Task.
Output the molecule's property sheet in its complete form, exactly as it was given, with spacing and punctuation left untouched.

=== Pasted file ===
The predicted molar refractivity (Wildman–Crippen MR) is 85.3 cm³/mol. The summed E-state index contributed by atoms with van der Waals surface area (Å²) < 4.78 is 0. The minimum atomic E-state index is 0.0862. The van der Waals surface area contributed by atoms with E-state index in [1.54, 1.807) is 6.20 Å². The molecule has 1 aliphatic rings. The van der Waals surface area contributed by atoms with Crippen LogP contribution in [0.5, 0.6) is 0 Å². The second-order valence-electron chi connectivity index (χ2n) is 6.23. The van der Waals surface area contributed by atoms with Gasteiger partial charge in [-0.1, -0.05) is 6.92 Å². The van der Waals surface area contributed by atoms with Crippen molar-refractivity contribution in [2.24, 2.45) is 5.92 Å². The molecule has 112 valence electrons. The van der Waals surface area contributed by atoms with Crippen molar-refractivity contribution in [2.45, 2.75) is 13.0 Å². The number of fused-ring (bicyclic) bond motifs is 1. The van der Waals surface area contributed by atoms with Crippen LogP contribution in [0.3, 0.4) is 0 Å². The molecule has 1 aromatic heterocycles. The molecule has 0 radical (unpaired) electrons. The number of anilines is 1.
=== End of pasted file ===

The predicted molar refractivity (Wildman–Crippen MR) is 85.3 cm³/mol. The summed E-state index contributed by atoms with van der Waals surface area (Å²) < 4.78 is 0. The minimum atomic E-state index is 0.0862. The van der Waals surface area contributed by atoms with E-state index in [1.54, 1.807) is 6.20 Å². The molecule has 1 aliphatic rings. The van der Waals surface area contributed by atoms with Crippen LogP contribution in [0.5, 0.6) is 0 Å². The second-order valence-electron chi connectivity index (χ2n) is 6.23. The van der Waals surface area contributed by atoms with Gasteiger partial charge in [-0.1, -0.05) is 6.92 Å². The van der Waals surface area contributed by atoms with Crippen molar-refractivity contribution in [2.24, 2.45) is 5.92 Å². The molecule has 112 valence electrons. The van der Waals surface area contributed by atoms with Crippen molar-refractivity contribution in [2.45, 2.75) is 13.0 Å². The number of fused-ring (bicyclic) bond motifs is 1. The van der Waals surface area contributed by atoms with Crippen LogP contribution in [0.3, 0.4) is 0 Å². The molecule has 1 aromatic heterocycles. The molecule has 0 radical (unpaired) electrons. The number of anilines is 1.